Going with the flow Continuing on the subject of rhymes from last week, have you heard of an ‘eye rhyme’? Once explained, this would elicit a groan from all those who wonder at the vagaries of spelling in the English language, of words that are spelt similarly but pronounced differently – for that’s what eye rhymes are all about.
Here’s one entitled Getting Ready for Eternity, which has an eye rhyme in each line: I see your height, I feel your weight And watch you sew, to hew the new. Laid in my tomb, without a comb, This awful rouge would I gouge – In hubris is debris. A better example, if one exists, would be a poem incorporating all words that end in ‘–ough’, but are pronounced differently. As most word lovers would know, it is by far the sequence of letters with the most unpredictable pronunciation, having at least six pronunciations in North American English (and more than 10 in British English): ‘though’ (as in ‘toe’), ‘through’ (as in ‘true’), ‘cough’ (as in ‘coffin’), ‘thought’ (as in ‘taut’), ‘rough’ (as ‘ruffian’), and ‘bough’ (as in ‘cow’).
As if there weren’t enough rhyme varieties to play with, American poet Ogden Nash came up with yet another: the forced rhyme. In Nash’s world, each poem (usually just one verse) has a little story to tell, and a line ending – usually the last – is sometimes deliberately misspelt (‘forced’) to rhyme with a previous one.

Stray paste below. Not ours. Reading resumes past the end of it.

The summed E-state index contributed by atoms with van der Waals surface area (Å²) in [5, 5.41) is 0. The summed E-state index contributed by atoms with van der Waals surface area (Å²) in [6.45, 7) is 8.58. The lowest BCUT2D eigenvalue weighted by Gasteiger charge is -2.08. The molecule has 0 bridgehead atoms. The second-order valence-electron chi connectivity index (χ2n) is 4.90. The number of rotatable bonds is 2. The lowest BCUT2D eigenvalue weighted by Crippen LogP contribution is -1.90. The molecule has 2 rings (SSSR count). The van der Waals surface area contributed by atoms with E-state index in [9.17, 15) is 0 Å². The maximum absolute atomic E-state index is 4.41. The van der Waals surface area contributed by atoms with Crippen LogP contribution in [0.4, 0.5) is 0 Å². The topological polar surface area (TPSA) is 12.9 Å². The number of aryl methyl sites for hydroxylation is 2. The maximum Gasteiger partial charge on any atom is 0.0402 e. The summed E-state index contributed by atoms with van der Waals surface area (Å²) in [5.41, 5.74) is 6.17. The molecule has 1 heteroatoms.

Here’s one called Reflection on Babies: A bit of talcum Is always walcum. Then there’s The Rhinoceros: The rhino is a homely beast, For human eyes he’s not a feast. Farwell, farewell, you old rhinoceros, I’ll stare at something less prepoceros. And one of his best, a favourite among Nash fans for the genius of the last word – The Panther: The panther is like a leopard, Except it hasn’t been peppered. Should you behold a panther crouch, Prepare to say Ouch. Better yet, if called by a panther, Don’t anther.